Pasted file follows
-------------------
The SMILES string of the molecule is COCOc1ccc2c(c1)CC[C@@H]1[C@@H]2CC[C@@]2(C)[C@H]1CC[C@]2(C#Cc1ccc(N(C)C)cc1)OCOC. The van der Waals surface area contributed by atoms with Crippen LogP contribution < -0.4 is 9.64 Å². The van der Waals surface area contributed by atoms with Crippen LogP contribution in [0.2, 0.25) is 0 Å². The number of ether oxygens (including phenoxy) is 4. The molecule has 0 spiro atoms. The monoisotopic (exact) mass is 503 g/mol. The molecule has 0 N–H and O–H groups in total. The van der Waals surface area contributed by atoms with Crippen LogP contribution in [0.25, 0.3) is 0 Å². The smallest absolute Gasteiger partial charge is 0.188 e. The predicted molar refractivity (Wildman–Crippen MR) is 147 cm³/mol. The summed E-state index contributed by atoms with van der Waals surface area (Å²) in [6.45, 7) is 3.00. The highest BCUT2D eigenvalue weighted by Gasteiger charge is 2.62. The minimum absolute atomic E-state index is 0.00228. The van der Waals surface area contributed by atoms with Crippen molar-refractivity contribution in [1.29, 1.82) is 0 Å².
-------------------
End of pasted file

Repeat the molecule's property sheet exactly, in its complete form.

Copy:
The SMILES string of the molecule is COCOc1ccc2c(c1)CC[C@@H]1[C@@H]2CC[C@@]2(C)[C@H]1CC[C@]2(C#Cc1ccc(N(C)C)cc1)OCOC. The van der Waals surface area contributed by atoms with Crippen LogP contribution < -0.4 is 9.64 Å². The van der Waals surface area contributed by atoms with Crippen LogP contribution in [0.2, 0.25) is 0 Å². The number of ether oxygens (including phenoxy) is 4. The molecule has 0 spiro atoms. The monoisotopic (exact) mass is 503 g/mol. The molecule has 0 N–H and O–H groups in total. The van der Waals surface area contributed by atoms with Crippen LogP contribution in [0.25, 0.3) is 0 Å². The smallest absolute Gasteiger partial charge is 0.188 e. The predicted molar refractivity (Wildman–Crippen MR) is 147 cm³/mol. The summed E-state index contributed by atoms with van der Waals surface area (Å²) in [6.45, 7) is 3.00. The highest BCUT2D eigenvalue weighted by Gasteiger charge is 2.62. The minimum absolute atomic E-state index is 0.00228. The van der Waals surface area contributed by atoms with Crippen molar-refractivity contribution in [1.29, 1.82) is 0 Å².